What sort of weight difference are we talking between the different bindings
post #8 of 23

A bunch of manufacturers have been touting their wider footprint on bindings of late. I'm not convinced this is anything other than marketing mumbo-jumbo. Sure, a wider footprint binding might give you slightly better leverage, but since the width (footprint) of our boots hasn't really changed, and the bindings are all rigidly screwed to our skis (even if they slide fore-aft, they don't slide left-right), leverage shouldn't change appreciably. So the only real difference, width-wise, is the brakes. And you can either swap brakes, or bend brakes on all (almost all?) bindings.

 

As for weight differences, pick up a few pair in a shop and you'll see/feel some differences.

 

I've settled on the Marker royal line of bindings for a very specific reason. I prefer to keep the tech soles (dynafit compatible, vibram-soled) on my boots almost all the time. The only time I'll swap them for the DIN soles is if I need to use demo/rental bindings or if I want to borrow my son's skis). So on my non-touring skis, I need a binding that can accommodate the thicker sole and the higher friction that comes with the rubber sole. Salomon bindings allow you to adjust the toe height on the binding, but still have a fixed AFD. Starting with the Duke a few years ago, then moving to the Tour and Squire models last year, and finally the rest of the royal family (Griffon, Jester) this past season, Marker has had a moving (side-to-side), height-adjustable AFD on their bindings. This allows me to put a binding that is lighter, cheaper and has a lower stack height on my skis that I don't tour on. I have two pair of skis with Squires and two with touring bindings (one set of Marker Tours, one set of Plum Guides on the really light ones).

post #9 of 23

light is nice but not too light--wider skis put a lot of lateral stress on bindings.  Salomon Z12 Ti's--a particularly light binding is famous for breaking heel tracks (ask me how I know). You don't need any riser on wider skis--that helps a little with weight.  Stay away from Marker Dukes and Barons unless you really intend to skin with them--I think a lot of people buy them and never leave the resort and they're very heavy and can break in ways other bindings can't--more parts (kind of like driving a 4 wheel drive SUV only in the city.) Marker claims that its Royal line bindings are wider and have a wider screw pattern so they ski better on wide skis by applying better leverage for edging--which is rubbish, since the screw pattern width would only matter if the binding flexed from side to side. The only width that matters is the contact width with the ski boot, which should be the same for all bindings I believe. Screw pattern width would matter as far as the risk of the screws pulling out but I don't think there's actually much if any difference between Marker Royals and other bindings. I think binding choice matters a lot more for people who ski at very high speed, with a lot of big air, or in no fall zones--where bindings are seriously stressed and where prerelease would be very serious.  If you currently ski with bindings set at the recommended DIN you're fine with most bindings that put your DIN not too close to the top end (you would rather not set a DIN of 12 on a binding that only goes up to 12.) As long as the brake is wide enough. And if you're the kind of skier who cranks their bindings 4 or 5 above recommended you wouldn't be asking us for advice.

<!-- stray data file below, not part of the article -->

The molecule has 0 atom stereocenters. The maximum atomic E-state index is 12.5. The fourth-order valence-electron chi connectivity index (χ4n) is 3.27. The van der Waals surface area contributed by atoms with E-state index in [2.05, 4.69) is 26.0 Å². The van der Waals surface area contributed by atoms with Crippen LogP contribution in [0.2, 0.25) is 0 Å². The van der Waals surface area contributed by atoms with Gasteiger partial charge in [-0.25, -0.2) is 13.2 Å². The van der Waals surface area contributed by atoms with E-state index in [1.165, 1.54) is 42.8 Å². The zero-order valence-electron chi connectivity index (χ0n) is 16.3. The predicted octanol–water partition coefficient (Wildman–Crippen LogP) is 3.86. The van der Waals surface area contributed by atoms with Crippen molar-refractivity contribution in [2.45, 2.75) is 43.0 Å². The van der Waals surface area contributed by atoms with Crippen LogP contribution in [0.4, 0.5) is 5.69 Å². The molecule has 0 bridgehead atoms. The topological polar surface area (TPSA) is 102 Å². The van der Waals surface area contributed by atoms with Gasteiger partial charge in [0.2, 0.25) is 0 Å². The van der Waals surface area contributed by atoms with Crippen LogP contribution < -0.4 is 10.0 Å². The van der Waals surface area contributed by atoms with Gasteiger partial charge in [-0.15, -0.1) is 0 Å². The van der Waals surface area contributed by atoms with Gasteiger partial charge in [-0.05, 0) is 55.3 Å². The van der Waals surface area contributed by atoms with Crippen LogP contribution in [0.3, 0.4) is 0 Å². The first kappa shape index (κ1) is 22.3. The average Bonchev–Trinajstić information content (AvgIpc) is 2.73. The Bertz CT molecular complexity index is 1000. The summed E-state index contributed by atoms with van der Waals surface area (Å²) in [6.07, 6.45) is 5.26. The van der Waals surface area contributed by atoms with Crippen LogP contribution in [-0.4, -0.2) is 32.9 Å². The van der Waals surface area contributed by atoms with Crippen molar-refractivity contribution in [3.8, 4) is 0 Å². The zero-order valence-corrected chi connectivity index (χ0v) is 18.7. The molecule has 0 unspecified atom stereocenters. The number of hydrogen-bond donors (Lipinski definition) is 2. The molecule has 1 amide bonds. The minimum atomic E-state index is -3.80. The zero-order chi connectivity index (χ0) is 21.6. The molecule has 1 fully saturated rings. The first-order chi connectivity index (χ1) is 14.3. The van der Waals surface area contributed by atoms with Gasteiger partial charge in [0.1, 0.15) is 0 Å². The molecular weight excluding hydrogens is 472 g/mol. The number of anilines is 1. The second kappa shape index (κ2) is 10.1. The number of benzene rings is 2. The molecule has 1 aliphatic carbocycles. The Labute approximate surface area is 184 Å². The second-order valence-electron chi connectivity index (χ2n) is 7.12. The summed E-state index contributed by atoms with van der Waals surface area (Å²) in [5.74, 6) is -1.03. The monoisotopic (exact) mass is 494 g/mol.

post #10 of 23

Thanks Sinecure. I'm off Fritschi and now considering these three:

 

1. Tyrolia/Gead Adrenaline

2. Salomon/Atomic Guardian

3. Marker Duke (new for 2013)

 

We have a thread going on this (new AT bindings). Slight edge to Tyrolia/Head since I'm on Head boots now and they have some neat features. But we're just getting down to a full geek discussion about relative merits/drawbacks of each.

 

Jump in at any time. With your AT experience we'd be very interested in your feedback. Thanks again!

 

post #11 of 23

Not sure if it's been mentioned. I've been told by those who know that the closer your boot is to the ski the better it will perform.
 

post #12 of 23

Struth. We've been hashing this out in the Marker vs Tyrolia Adrenaline thread. 

 

Me, geek that i am, I have it down to this - all else being equal, could one notice the difference between a 26mm (Salomon/Atomic) versus a 36mm (Tyrolia/Head) stand height? I will give up some stability versus my current PNW rig which has a 17mm stand height.

 

And of course we'll wait for confirm from the on snow reports - hoping they'll be testing these in the Southern Hemisphere soon.

post #13 of 23